Friday's monetary policy review could see the RBA nudge its growth and inflation forecasts lower, effectively kicking the interest rate can down the road and into another quarter.
The Australian Dollar weakened broadly during early trading in London Tuesday despite a neutral, or even mildly bullish, Reserve Bank of Australia interest rate statement for November.
Australian policymakers surprised nobody when they held the cash rate unchanged at 1.5% for the 15th month in a row Tuesday but, notably for markets, Governor Philip Lowe sounded an upbeat tone on both the Australian and global economies.
Non-mining investment and the Australian labour market also came in for a mention, with Lowe flagging the outlook for both as being positive.
But on the downside, inflation is lower than it was at the beginning of the year and this is even after an artificial boost from regulated increases to electricity and tobacco prices.
Meanwhile, the Australian Dollar has risen since the middle of the year and could soon weigh on the outlook for growth and employment if it continues to appreciate, according to Lowe’s statement.
Indebted households were also flagged as a possible risk, given the low level of wage growth that prevails in Australia and across the developed world.
The Pound-to-Australian-Dollar rate was quoted 0.10% higher at 1.7153 during early trading in London while the AUD/USD rate was marked 0.32% lower at 0.7662.
Unease ahead of Friday’s quarterly monetary policy statement, which sees the RBA release its latest inflation forecasts, could be one reason why Australia’s currency ceded ground to the entire G10 basket barring the Japanese Yen Tuesday.
"Friday’s RBA quarterly Statement on Monetary Policy can further weigh on Australian interest rate expectations and undermine AUD,” says Elias Haddad, a strategist at Commonwealth Bank of Australia.
Inflation and Growth Forecasts in Focus
More importantly than Tuesday’s rate decision, Friday sees Australian policymakers release their latest assessment of the economy down-under, which markets will watch closely for changes to RBA growth and inflation forecasts.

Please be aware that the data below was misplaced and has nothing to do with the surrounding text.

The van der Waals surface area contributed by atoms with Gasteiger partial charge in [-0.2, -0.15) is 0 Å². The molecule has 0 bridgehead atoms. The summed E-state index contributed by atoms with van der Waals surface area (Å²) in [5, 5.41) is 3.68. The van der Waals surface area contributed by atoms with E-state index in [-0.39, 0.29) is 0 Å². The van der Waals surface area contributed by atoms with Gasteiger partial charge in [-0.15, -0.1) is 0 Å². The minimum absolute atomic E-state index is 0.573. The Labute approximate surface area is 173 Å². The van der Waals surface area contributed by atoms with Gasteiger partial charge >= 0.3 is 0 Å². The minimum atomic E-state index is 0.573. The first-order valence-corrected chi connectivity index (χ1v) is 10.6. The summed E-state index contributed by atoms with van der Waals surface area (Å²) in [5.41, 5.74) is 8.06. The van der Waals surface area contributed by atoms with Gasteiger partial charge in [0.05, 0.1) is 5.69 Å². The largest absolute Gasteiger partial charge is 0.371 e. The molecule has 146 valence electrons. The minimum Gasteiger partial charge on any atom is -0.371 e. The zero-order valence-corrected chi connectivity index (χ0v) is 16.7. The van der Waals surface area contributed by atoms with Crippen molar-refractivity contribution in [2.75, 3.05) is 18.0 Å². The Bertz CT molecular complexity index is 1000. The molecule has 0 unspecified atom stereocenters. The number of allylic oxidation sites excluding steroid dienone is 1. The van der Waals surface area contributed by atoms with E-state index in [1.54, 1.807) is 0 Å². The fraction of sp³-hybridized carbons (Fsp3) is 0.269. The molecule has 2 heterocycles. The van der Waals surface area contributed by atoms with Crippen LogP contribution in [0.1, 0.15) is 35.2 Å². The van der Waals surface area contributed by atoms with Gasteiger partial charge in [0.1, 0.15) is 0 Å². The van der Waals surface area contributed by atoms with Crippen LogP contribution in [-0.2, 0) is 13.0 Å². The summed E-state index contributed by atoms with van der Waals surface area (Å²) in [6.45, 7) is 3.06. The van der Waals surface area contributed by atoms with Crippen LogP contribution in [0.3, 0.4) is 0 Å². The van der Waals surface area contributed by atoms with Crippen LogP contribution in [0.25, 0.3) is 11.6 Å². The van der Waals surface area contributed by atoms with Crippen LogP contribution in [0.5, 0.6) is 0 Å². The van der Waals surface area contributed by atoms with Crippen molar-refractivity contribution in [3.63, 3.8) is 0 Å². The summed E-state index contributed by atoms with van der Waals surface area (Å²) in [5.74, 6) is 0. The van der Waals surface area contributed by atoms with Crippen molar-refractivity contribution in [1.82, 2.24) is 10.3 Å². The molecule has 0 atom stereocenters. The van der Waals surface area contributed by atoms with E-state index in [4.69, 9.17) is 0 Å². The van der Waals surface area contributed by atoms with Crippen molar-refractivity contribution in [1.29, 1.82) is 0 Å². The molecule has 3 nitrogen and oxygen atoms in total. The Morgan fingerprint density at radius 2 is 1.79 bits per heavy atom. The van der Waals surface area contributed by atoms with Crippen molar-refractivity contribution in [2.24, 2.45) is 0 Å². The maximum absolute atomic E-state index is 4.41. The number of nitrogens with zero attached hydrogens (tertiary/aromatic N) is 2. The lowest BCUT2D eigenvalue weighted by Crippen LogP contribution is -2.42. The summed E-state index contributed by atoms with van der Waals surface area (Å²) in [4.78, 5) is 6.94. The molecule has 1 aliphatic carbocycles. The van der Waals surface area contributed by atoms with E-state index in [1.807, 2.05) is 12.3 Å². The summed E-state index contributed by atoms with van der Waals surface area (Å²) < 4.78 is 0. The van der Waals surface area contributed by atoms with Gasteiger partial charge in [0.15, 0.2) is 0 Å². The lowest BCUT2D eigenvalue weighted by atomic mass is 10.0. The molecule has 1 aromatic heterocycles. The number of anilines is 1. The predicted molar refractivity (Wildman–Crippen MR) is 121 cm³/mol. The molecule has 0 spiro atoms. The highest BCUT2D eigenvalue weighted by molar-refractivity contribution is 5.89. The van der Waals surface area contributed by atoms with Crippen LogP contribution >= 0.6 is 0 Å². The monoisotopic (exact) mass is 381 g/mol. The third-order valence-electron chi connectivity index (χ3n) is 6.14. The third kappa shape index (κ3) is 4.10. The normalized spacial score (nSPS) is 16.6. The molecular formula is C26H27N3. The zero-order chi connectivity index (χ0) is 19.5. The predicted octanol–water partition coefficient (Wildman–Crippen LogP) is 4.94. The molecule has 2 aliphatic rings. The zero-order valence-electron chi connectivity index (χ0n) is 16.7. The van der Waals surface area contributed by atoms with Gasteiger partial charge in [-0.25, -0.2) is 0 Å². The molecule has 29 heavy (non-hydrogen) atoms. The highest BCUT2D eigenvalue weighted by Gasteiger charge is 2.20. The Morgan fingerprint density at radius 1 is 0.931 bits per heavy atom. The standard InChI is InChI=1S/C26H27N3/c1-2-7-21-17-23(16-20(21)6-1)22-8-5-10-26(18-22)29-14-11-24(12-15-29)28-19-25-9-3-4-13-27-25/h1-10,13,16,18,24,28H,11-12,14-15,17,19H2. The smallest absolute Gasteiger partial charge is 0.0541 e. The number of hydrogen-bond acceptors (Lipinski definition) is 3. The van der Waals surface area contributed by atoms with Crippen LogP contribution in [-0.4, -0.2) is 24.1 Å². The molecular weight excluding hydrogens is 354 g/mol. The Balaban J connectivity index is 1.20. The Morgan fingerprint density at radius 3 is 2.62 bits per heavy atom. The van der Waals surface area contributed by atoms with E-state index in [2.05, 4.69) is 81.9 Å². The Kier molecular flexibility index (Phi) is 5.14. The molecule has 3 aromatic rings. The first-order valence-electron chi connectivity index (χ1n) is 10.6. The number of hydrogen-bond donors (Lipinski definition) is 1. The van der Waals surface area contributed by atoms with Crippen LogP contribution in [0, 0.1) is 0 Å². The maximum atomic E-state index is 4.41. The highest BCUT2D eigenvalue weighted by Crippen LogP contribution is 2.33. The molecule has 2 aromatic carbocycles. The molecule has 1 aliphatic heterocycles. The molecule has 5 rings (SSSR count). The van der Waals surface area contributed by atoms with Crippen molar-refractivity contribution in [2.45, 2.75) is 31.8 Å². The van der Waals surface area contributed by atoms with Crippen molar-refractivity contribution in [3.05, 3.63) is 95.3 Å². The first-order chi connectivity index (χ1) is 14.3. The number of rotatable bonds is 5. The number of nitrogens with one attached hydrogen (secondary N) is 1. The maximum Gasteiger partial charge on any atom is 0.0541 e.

“In the wake of both Q3 CPI measures undershooting RBA and market expectations there could be some modest trimming to the RBA’s near term underlying inflation forecasts in the SMP,” adds Commonwealth's Haddad.
Any downgrades to inflation forecasts would be seen by the market as something likely to defer the date at which Australian interest rates begin to rise, something that would be bad for the Aussie Dollar.
“The RBA's Nov-17 SOMP is also likely (this time) to slash their headline CPI forecast profile by a cumulative ~50bp, with a 6-month delay in the rise to both 2% y/y (becoming end-18) and 2½%,” says George Tharenou, an economist at UBS.
Both core and headline inflation had been expected to reach 2% in September, the lower bound of the RBA’s 2% - 3% target, but both measures missed the mark and left economists concerned over the apparent absence of underlying price pressures.
“The decline was despite upward pressure from a regulated increase in utility prices. In fact, regulated services prices continue to provide much of the impetus for inflation, with nontradables up more than 3% from a year ago,” says Josh Nye, an economist at RBC Capital Markets.
The inflation disappointment came barely a week ahead of September’s retail sales numbers, which showed consumer spending growth stalling at 0.0% after contracting during the two prior months.
“We caution investors to not mistake the RBA's 'bullishness' for 'hawkishness', or a signal for a near term rate hike – especially given their 'neutral' stance,” says Tharenou, referencing a tendency for the RBA to apply positive spin to many of its statements.
The string of poor economic numbers emerging from Australia of late already served to keep the Aussie Dollar under pressure through much of October, but downgrades in Friday's statement could see this weakness extend well into November. The Reserve Bank will release its quarterly statement at 12:30am London time Friday.
“While the trough in wage growth is likely behind us, we’ll need to see a continuation of strong job gains and a decline in the unemployment rate below its recent range for labour market conditions to begin feeding through to consumer prices,” says RBC’s Nye. “Until then, the RBA is likely to see underlying inflation remaining on the low side of target and thus little need to raise the cash rate from its current, record-low.”
Before September’s inflation numbers, there were hopes in some parts of the market that the RBA might follow its North American counterparts by raising interest rates as the first quarter of 2018.
“We continue to expect the RBA to lag global policy normalisation, and keep the cash rate on hold until 2H-18, before hiking by 25bp,” says Tharenou.
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